OB Approved Overland Bound Comms Frequency Guide

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BigH2OChief

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Don't just get your tech and stop. It is well worth it to get your General License. As you move up in License class more things open up for you.

I would love to see more use of NVIS among Overland travelers. A base, an 8 foot post/mast, four short wires, a tuner and you can cover hundreds if not thousands of square miles. You can communicate even if there are multiple mountain ridges between you and the other party.
Thanks for the advice. I have a few options for Tech coming up. To be honest, I haven't even looked to deep into the prep for General. As much as I have kicked that can down the road, I do consider an absolutely MUST do.
 
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Snowwalker

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London, Ontario, Canada
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Don't just get your tech and stop. It is well worth it to get your General License. As you move up in License class more things open up for you.

I would love to see more use of NVIS among Overland travelers. A base, an 8 foot post/mast, four short wires, a tuner and you can cover hundreds if not thousands of square miles. You can communicate even if there are multiple mountain ridges between you and the other party.
Thanks for the advice. I have a few options for Tech coming up. To be honest, I haven't even looked to deep into the prep for General. As much as I have kicked that can down the road, I do consider an absolutely MUST do.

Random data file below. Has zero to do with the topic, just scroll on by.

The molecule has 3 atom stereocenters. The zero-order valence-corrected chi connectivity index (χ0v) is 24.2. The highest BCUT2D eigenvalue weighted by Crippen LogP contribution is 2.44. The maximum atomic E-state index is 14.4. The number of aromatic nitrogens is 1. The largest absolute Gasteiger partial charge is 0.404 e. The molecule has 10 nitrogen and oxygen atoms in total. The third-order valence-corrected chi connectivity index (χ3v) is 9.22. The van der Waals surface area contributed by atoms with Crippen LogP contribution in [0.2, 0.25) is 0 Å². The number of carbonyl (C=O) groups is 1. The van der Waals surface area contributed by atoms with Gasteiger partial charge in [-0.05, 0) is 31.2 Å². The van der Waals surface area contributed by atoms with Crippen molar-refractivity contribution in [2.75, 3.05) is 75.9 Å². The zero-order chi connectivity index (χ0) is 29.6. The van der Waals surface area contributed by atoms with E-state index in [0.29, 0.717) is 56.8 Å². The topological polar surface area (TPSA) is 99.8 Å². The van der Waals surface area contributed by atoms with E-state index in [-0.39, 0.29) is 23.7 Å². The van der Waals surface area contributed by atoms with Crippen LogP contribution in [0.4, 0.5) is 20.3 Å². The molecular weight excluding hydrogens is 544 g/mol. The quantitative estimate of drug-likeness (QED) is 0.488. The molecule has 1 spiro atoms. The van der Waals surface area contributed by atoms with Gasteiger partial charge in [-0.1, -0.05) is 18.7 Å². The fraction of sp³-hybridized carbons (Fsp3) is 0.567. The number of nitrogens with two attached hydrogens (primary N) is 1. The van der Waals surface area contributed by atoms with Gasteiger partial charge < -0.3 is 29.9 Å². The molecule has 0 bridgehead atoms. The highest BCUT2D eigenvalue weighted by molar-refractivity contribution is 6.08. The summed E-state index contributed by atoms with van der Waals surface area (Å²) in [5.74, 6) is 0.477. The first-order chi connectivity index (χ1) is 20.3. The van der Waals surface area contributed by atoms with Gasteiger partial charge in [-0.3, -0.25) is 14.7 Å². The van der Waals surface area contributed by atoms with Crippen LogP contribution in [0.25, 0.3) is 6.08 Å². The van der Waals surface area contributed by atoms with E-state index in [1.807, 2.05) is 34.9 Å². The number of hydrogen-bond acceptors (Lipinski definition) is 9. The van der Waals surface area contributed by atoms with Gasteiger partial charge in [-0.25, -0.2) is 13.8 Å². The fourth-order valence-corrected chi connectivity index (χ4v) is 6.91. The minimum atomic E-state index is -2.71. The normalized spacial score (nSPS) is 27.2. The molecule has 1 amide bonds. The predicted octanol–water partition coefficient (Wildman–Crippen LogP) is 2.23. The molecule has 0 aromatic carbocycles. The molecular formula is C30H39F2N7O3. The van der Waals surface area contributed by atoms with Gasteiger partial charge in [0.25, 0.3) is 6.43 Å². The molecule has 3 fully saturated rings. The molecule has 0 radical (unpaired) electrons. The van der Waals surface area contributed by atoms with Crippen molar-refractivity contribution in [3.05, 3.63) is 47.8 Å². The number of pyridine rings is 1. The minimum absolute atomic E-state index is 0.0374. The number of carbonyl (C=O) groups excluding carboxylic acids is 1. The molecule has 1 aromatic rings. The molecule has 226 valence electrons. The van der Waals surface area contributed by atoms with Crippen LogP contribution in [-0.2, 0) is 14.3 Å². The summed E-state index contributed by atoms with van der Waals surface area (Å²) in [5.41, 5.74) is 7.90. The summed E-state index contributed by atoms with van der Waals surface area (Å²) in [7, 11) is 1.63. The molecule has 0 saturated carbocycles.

Well you can order the books on line. JUST make sure the books are current. It should be valid for the question bank from Date a to Date x.
Now think of this... The study manual for an "ENTRY" level license in Canada is about equal to your Tech, General, and a little of the Extra class ( Just a seasoning ) study guides.
Every want to ham, studies and writes the same exam, and then get privileges based on how far above the minimum passing grade they score.
There are two license classes, BASIC( which is divided into BASIC and BASIC +[ W/ Honors] ) and Advanced. To have HF privileges you have to score 80% or above on the Exam for the Basic, the minimal pass mark is 70%.
 

Tuck1562

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Appreciate all the info.. have had GMRS for a while and was recently able to take Ham Tech license test on line... KC3RQG.
Be safe all!
 
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M Rose

US Northwest Region Director
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La Grande, Oregon, USA
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Michael
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Don't just get your tech and stop. It is well worth it to get your General License. As you move up in License class more things open up for you.

I would love to see more use of NVIS among Overland travelers. A base, an 8 foot post/mast, four short wires, a tuner and you can cover hundreds if not thousands of square miles. You can communicate even if there are multiple mountain ridges between you and the other party.
I agree 100%. A tree and 100+ feet of wire will get you a contact on HF...
 
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M Rose

US Northwest Region Director
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Explorer I

5,171
La Grande, Oregon, USA
First Name
Michael
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Rose
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Ham Callsign
KJ7MFV
Well you can order the books on line. JUST make sure the books are current. It should be valid for the question bank from Date a to Date x.
Now think of this... The study manual for an "ENTRY" level license in Canada is about equal to your Tech, General, and a little of the Extra class ( Just a seasoning ) study guides.
Every want to ham, studies and writes the same exam, and then get privileges based on how far above the minimum passing grade they score.